Foot powder Medicated powder is magic stuff, as we learned at Sea Base.  I would have a big bottle in the crew kit and a small one in each personal kit.  It makes you feel better and keeps chafing from turning into a nasty rash. 

Antibiotic Ointment (Neosporin, others) I would have a full tube.  If you get a kid with a big scrape, you can use a lot of it. 

Soap and/or waterless hand sanitizer There is nothing like soap to clean something and kill germs.  We will have plenty of water, so washing with soap should not be a problem.  If I took hand sanitizer, it would be a small pocket sized bottle. 

Sunscreen, SPF 15 or higher I would have a big crew bottle and personal bottles for each crew member, especially if they are fair skinned.  Remember, some people don’t need it and others are literally toast without it. 

Lip Balm (Chapstick, others) I consider this personal gear.  I am not going to share it, which can spread herpes.  Maybe have a spare tube or two in the crew kit if somebody loses theirs. 

That is the end of the items on their list.  Here is what I think they missed: After sun/sunburn gel (aloe) 

Somebody is going to get a sunburn and you need something to help provide some relief. Providone Iodine pads. 

These are antiseptics for cleaning a wound.  I would not consider steri-stripping a laceration without cleaning with this stuff first.  We used a lot at Sea Base as an antiseptic for a scout who had a chronicly infected scraped knee, later determined to be staph infection.  After cleaning with this, we put on the triple anti-biotic ointment.  I would have 10 or 20. SAM Splint 

I would have one. Immodium. 

You need this is somebody gets the runs. Pepto-Bismol or similar stomach ache remedy. 

Figure out what your crew likes and take something for stomach aches.   Emergency Blankets. 

They are small and light and come in handy.  I would have a couple in my kit.  Also, if you get some guy down who is wet or in the mud and you need to keep him warm, do you want to sacrifice your sleeping bag, or even his?  Save the bag for when you have him dried off and stabilized. Assessment forms. 

If you can remember everything, then plain paper would work, but if you need the prompts, take a few. I am sure there are a few more items I might think of, but these are the main ones. 

New Troop Website

Tuesday, May 19th, 2009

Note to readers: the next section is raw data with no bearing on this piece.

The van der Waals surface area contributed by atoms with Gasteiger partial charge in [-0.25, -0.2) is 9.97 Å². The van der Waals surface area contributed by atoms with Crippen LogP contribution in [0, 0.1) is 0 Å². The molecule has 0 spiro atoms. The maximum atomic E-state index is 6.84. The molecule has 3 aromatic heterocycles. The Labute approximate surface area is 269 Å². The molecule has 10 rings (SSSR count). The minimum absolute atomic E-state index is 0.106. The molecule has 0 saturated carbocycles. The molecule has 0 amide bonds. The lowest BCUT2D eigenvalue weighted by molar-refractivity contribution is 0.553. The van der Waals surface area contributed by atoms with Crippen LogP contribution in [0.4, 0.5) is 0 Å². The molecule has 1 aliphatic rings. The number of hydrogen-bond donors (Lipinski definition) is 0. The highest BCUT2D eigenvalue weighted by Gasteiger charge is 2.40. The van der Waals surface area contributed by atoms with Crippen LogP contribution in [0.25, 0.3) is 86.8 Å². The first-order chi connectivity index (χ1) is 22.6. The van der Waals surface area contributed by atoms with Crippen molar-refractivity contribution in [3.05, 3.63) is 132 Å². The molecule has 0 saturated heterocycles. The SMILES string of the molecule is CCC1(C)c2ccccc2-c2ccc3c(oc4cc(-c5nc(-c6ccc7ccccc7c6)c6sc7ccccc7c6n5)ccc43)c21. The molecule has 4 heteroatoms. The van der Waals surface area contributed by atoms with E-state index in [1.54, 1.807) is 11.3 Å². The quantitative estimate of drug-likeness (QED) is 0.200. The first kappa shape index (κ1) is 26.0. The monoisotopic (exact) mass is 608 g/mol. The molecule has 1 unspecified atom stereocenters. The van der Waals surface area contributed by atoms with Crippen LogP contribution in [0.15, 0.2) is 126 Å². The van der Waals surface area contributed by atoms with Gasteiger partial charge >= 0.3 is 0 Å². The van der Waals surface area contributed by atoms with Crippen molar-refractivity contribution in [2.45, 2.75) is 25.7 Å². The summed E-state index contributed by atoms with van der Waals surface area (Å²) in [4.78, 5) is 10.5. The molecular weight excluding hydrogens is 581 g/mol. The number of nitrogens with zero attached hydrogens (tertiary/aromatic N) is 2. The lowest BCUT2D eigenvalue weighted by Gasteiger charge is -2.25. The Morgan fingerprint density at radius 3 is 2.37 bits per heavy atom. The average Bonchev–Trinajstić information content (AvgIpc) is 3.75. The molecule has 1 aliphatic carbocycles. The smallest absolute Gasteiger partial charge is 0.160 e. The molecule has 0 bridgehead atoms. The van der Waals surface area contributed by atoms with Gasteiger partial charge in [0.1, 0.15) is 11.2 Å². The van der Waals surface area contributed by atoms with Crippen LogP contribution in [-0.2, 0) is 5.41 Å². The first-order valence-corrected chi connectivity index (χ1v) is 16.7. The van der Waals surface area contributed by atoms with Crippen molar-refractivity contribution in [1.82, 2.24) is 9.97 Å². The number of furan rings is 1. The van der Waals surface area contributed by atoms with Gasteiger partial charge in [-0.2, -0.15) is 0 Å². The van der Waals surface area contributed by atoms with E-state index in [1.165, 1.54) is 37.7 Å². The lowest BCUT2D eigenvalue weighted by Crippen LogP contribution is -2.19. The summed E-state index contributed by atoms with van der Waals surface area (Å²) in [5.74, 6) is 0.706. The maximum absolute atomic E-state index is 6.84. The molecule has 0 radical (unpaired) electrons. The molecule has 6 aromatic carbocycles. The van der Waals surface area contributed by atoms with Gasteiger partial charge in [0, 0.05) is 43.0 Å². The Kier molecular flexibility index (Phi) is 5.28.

Troop 641 has a great new website at

My Review of Essential Gear Guardian Signal Light

Sunday, May 17th, 2009


The Guardian signal light is lightweight, bright and easily seen during your (or your dog's) favorite outdoor activities—just clip it on and go!

Great on Paper, Terrible in Practice

TX Outdoorsman Houston, TX 5/17/2009

1 5

Gift: No

Pros: Small

Cons: Not Waterproof if off

Best Uses: Backcountry Camping

Describe Yourself: Avid Adventurer

What Is Your Gear Style: Comfort Driven

Bought on Friday, returning on Monday. Bought as a PFD light since listed in Paddling Safety Gear. Seemed great – rated waterproof to 300 feet, small size etc. However, this device twists to turn on and to engage the o-ring, you have to twist it down all the way, so it is only waterproof when it is on. First time in the water, the clip came off the PDF attachment point as I was re-entering a canoe, but I caught it and put it in a PFD pocket. On Sunday, it was wet on the inside. Turned itself on once in the pocket. Don’t bet your life on this. Should not be listed as paddling safety gear.


Source for First Aid Equipment

Tuesday, May 5th, 2009

I teach Wilderness First Aid and keep our troop first aid kits up to date.  I have been very impressed with the equipment, prices and service at a company called Rescue Essentials  I have placed several orders with them and they are always prompt and responsive.  The same SAM splint REI sells for $16.00, they sell for under $10.   I really like the fact they sell sterile gauze rolls in a vacuum sealed package which takes only a fraction of the space a traditional gauze roll takes.  I gave them a call and suggested they put together pre-filled kits for high adventure crews headed to Philmont, Sea Base and Northern Tier.  They are looking into it.